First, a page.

The most likely course of persuasive action on the part of Australia and New Zealand is economic. As the major regional powers and Fiji's main trading partners, the two countries have considerable clout. Fiji would run out of rice and wheat in a mere ten days if Australia stopped exports to the island.

India has also moved to help resolve the situation, sending special envoy Eduardo Faleiro to Australia for talks aimed at restoring democracy "as soon as possible." Prime Minister Rajiv Gandhi has expressed his great concern in a letter to Australia's Government. It is unclear, aside from a trade embargo, what the Commonwealth countries might do. With such a problem in their front yard, they may have to reconsider the "Grenada solution" they previously disdained.

Community Reaction

The large San Francisco Fijian community has formed the "Committee for Democracy in Fiji," with Wahid Ali, an Indian Muslim from Fiji, as the president. A meeting of 2,000 Indian Fijians was being held May 23rd in Fremont to discuss the problems.

Ali and others report that there are night time attacks with rocks on Indian homes. Generally fearful, the Fijian Indian community is staying indoors. The Indian editor of a national newspaper declined to discuss the situation, warning Hinduism Today his phone might be bugged. Jay Nijjor, of Fiji Market in San Bruno, said that relations have been good between the communities and he considers the potential for violence to be limited.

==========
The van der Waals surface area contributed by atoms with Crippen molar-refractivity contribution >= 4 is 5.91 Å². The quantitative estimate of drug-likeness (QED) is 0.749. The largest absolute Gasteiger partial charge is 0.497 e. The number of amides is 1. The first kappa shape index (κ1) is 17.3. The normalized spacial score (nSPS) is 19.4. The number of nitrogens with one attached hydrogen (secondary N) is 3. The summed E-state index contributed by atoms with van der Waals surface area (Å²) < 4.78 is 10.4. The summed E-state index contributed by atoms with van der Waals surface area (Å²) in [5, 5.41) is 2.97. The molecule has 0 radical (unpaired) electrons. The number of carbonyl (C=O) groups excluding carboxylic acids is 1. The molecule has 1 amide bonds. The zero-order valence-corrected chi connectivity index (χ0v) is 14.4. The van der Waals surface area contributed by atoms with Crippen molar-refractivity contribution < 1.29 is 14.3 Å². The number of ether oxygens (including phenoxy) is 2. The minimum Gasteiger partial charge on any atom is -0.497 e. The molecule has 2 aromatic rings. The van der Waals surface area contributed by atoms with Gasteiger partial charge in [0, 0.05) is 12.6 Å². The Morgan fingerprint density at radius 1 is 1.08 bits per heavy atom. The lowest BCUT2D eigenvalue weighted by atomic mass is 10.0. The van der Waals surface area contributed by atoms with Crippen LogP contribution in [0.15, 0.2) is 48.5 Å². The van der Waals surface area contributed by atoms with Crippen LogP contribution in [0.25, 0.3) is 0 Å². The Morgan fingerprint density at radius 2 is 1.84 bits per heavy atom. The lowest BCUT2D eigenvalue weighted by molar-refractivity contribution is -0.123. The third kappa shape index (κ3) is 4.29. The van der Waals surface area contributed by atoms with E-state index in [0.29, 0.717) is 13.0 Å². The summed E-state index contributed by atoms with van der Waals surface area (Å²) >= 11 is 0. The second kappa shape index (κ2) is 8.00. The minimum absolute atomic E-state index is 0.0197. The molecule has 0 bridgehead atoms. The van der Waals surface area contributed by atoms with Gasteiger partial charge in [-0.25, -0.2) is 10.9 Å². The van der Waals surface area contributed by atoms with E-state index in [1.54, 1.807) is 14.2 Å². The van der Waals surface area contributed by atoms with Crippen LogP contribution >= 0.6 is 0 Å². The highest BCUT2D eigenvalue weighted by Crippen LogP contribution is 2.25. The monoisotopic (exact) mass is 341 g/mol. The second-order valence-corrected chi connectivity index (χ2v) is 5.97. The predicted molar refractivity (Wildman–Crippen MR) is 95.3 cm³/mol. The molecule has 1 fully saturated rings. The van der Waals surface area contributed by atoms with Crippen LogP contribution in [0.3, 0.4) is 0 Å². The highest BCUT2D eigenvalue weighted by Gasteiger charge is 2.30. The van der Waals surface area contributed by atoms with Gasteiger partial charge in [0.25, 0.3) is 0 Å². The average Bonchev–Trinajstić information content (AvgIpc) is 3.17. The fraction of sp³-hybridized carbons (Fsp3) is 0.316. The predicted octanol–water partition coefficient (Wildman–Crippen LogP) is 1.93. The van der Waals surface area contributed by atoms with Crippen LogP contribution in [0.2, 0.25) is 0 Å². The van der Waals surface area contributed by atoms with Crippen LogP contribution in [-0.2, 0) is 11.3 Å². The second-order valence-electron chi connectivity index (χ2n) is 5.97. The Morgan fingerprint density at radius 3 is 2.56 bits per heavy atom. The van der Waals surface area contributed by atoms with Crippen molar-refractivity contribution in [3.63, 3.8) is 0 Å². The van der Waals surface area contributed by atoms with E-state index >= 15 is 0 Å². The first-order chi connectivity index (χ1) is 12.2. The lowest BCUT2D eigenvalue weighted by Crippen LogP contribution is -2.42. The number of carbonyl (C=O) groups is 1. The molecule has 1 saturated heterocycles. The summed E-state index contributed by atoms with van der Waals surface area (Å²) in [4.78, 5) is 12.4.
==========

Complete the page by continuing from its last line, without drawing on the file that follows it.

Many U.S. Fijians put the blame on former Prime Minister Mara, saying he just was unable to "stand loosing the election." Nijjor told Hinduism Today that Mara must have planned the coup well in advance. Both the first and second commanders of the Army had been sent out of the country, leaving Rabuka (third-in-command) in charge. Just before the elections the Indian Commissioner of Police, P.V. Raman, was removed from office by Mara, leaving all the armed forces of the country in the control of Fijians. Ali pointed out that Mara showed no intentions to hold onto his office after losing the election-Mara dutifully "cleaned out his desk" and departed. But, Ali added, all the ousted politicians may have supported the coup to regain their comfortable government jobs.

Fiji's stability since independence has relied upon a balance of the Indian's economic power and the ethnic Fijian's political power. By constitutional arrangement, all of the land is owned by native Fijians, who lease it to the Indians or others. Yet, 95% of the small businesses are owned by Indians, while the largest sugar mills and much of the flourishing tourist industry is owned by Australians. Englishmen and others. This workable arrangement kept everyone happy until the last election. Natural increase in population, and defection of some ethnic Fijians from their traditional political party, made possible the Indian political victory-a most unexpected result. After the election, the ethnic Fijians-including the ones who voted for Bavadra-suddenly realized they might lose their land-monopoly and other privileges.

Presently, the basic thrust of the ethnic Fijians urges a return to that happy balance. But now that the paradisical island has lost its simple ways through a full-fledged military coup, it may never return again to its former innocence. The situation of the Indians, most of whom are Hindus, remains unsettled.

Article copyright Himalayan Academy.